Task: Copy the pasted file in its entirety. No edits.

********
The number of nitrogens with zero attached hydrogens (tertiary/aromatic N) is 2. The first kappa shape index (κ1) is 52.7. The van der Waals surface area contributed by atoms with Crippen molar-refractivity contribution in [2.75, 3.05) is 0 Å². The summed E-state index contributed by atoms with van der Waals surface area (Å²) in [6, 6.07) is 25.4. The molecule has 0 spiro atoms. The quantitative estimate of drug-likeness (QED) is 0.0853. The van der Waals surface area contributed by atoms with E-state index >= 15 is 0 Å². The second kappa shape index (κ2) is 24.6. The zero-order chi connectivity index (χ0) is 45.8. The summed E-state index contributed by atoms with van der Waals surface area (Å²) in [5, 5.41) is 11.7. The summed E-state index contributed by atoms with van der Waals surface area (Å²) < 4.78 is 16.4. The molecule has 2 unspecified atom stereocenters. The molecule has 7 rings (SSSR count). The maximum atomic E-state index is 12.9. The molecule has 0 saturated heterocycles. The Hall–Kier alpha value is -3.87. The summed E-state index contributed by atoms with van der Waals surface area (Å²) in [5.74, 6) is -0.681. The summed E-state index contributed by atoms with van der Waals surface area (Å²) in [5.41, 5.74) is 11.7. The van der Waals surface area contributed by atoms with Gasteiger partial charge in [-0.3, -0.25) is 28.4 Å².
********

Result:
The number of nitrogens with zero attached hydrogens (tertiary/aromatic N) is 2. The first kappa shape index (κ1) is 52.7. The van der Waals surface area contributed by atoms with Crippen molar-refractivity contribution in [2.75, 3.05) is 0 Å². The summed E-state index contributed by atoms with van der Waals surface area (Å²) in [6, 6.07) is 25.4. The molecule has 0 spiro atoms. The quantitative estimate of drug-likeness (QED) is 0.0853. The van der Waals surface area contributed by atoms with E-state index >= 15 is 0 Å². The second kappa shape index (κ2) is 24.6. The zero-order chi connectivity index (χ0) is 45.8. The summed E-state index contributed by atoms with van der Waals surface area (Å²) in [5, 5.41) is 11.7. The summed E-state index contributed by atoms with van der Waals surface area (Å²) < 4.78 is 16.4. The molecule has 2 unspecified atom stereocenters. The molecule has 7 rings (SSSR count). The maximum atomic E-state index is 12.9. The molecule has 0 saturated heterocycles. The Hall–Kier alpha value is -3.87. The summed E-state index contributed by atoms with van der Waals surface area (Å²) in [5.74, 6) is -0.681. The summed E-state index contributed by atoms with van der Waals surface area (Å²) in [5.41, 5.74) is 11.7. The van der Waals surface area contributed by atoms with Gasteiger partial charge in [-0.3, -0.25) is 28.4 Å².